The First Engagement

Two couples unknowingly race to get engaged with a puzzle box.

Seattle, USA: Justin’s Story

Hailee's engagement ring(NB: At the time I wrote the original version of this article back in early 2011, no one had yet proposed with a puzzle box.)

Some pretty exciting puzzle box news came my way last September. My friends at Groundspeak, the international geocaching organization, wrote that their company Quest Box had recently facilitated a young coworker’s wedding engagement!

So how does a puzzle “facilitate” an engagement? It’s a marvelous idea that goes something like this:

How to Get Engaged

The presumptive groom acquires an engagement ring and hides it in a Quest Box. He configures this box to open at a secret location he knows to be meaningful to his admired one, preferably a place with some deep significance to the couple. This might be the tree outside her dormitory where they first kissed, the cafe they visited on their first date—these are real examples!—or perhaps a dreamy five-star hotel in the Seychelles.

Without any extraneous explanation, he casually presents his beloved the sealed box. Through a series of distance clues, its trademark blue display gently coaxes her towards the magic destination. If all goes as planned, her beau steps from the shadows, bouquet in hand, just as the ring is revealed, compounding her amazement and affirming exactly what that dazzling ring implies. Tears flow, and a lifelong memory has just been created.

Justin’s Story

Justin, the aspiring groom in our story, decided to borrow his company’s Quest Box for his proposal adventure. Right off the bat, things didn’t go well.  He reports that when he casually handed her the box, Hailee resisted and complained that they were far too busy to engage in “some frivolous hide-and-seek” game.  It took a few days to overcome her reluctance, but happy tears did ultimately flow. “The box was open, and I actually had the ring in my hand,” he wrote, “but only after I asked ‘Hailee, my best friend and sweet darling girl, will you marry me?!’ did she really grasp what had just happened.”

A tantalizing question

Justin’s happy note concluded with an interesting and curious question. “Are we,” he asked hopefully, “the first couple ever to get engaged with a Reverse Geocache?”.

Sydney, Australia: Adrian’s Story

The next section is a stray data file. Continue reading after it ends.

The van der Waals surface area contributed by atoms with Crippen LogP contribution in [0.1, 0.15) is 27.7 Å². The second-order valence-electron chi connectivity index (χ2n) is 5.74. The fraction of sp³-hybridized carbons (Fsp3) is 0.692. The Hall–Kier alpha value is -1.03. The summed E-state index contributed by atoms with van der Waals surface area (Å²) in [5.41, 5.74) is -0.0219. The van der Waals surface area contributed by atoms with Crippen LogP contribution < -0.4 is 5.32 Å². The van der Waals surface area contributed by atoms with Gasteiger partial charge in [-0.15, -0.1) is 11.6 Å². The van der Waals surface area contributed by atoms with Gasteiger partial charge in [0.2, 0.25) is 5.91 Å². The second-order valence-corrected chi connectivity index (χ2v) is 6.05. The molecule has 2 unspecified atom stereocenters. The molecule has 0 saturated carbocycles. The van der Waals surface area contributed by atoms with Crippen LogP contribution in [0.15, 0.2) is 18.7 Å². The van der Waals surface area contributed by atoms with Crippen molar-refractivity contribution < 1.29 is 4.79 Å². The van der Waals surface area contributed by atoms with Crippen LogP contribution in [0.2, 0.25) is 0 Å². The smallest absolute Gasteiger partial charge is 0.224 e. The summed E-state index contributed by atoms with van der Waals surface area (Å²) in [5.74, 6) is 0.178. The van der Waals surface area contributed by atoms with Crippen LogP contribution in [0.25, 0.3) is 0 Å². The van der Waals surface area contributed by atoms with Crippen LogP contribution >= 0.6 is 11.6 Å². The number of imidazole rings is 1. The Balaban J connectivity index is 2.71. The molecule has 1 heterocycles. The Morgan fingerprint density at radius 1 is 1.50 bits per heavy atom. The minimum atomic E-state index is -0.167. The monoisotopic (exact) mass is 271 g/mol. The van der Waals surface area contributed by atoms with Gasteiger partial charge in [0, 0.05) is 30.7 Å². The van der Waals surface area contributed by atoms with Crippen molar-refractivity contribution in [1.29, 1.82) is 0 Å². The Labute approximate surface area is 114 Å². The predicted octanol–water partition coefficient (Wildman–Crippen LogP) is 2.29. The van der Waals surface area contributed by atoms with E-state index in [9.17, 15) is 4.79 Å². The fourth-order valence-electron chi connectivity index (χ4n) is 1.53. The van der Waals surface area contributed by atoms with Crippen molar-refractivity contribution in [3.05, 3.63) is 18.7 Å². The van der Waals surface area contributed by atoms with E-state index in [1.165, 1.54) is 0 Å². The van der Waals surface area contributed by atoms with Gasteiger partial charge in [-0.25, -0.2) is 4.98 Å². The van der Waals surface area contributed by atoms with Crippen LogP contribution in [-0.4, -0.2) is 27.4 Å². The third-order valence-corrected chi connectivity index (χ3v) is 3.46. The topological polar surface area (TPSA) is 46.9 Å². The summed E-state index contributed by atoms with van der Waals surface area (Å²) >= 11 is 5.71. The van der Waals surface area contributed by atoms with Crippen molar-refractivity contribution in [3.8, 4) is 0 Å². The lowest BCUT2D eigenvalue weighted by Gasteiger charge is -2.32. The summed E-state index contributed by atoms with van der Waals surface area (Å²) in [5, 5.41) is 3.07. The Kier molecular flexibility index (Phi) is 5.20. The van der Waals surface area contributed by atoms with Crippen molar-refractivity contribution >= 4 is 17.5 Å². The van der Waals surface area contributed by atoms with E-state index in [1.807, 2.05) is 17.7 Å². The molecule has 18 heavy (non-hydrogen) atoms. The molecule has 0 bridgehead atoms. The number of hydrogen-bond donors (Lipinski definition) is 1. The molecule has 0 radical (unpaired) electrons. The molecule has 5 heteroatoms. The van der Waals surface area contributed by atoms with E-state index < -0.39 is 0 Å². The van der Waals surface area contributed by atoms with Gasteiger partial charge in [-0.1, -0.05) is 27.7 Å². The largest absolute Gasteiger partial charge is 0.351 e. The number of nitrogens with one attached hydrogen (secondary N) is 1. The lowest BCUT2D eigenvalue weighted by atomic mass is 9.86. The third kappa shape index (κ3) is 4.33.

Adrian's proposal boxThis turned out to be surprisingly difficult to answer. Just two weeks prior, I had shipped an Engagement Ring box to a young man in Sydney with a similar nuptial plans.  Adrian, the aspiring Aussie groom, conceived the idea that sending his Susan on a short puzzle box quest near her home in Cootamundra might make his forthcoming proposal that much more irresistible. (For those of you not familiar with Australian topography, Cootamundra is about 90km northeast of Wagga Wagga.)

Following up with him afterwards, I learned that this adventure had also turned out happily. In the shadow of a famous local monument, Susan had opened her box and responded with an emphatic and delighted “Yes!” (Could anyone say no?) But the question still remained—when did the actual engagement take place? Was it earlier than Justin’s? I had to grill both grooms for details, and the results are surprisingly close:

Adrian (Australia): “…just before 1:00pm Sydney time on the afternoon of August 20th“.
Justin (Seattle): “…at about 8:05pm Pacific Daylight Time on August 19th“.

Justin wins?

At first glance, it appears Justin’s engagement wish came true. But of course New South Wales is not in the same time zone as Washington.  Not by a long shot.  In August, it’s 17 big hours ahead, and factoring that in yields a tasty little surprise:

The first two couples ever to become engaged with a Quest Box did so within ten minutes of each other—more than 7500 miles apart!

Adrian wins?

This amazed and delighted me.  I did a double- and then a triple-check. It seemed too good to be true, but it was. The two engagements really did occur perhaps even as little as five minutes apart, though sadly not in the order that Justin had hoped.  I wrote to tell him that he and Hailee had missed being first by not much more than five minutes.

And that’s when things got really interesting.

Digital Forensics

Justin wrote back:

Well since it was that close…you forced me to sync my iPhone up to my computer so I could substantiate my claim with a digital timestamp. When I said 8:05pm in my previous email, I was actually reading Hailee’s analog watch in one of the first few photos I took of the ring.

Attached you’ll find that I have a photo of the final button press at 7:56, and the first photo I have of her with the ring on is 8:01pm.

Amateur forensics: the iPhone timestampThis brilliant bit of digital forensics pushes Justin’s estimate back between four and nine minutes, meaning… what?  Well, Justin and Hailee got engaged sometime between 7:56 and 8:01, and the best guess for Adrian and Susan is “a little before 8:00″ [Seattle time].  Can we call it anything but a tie?  I think not.  And, as Justin so nicely puts it…

…either way, it’s pretty cool that we were probably down on a knee at the exact same moment on the other side of the globe!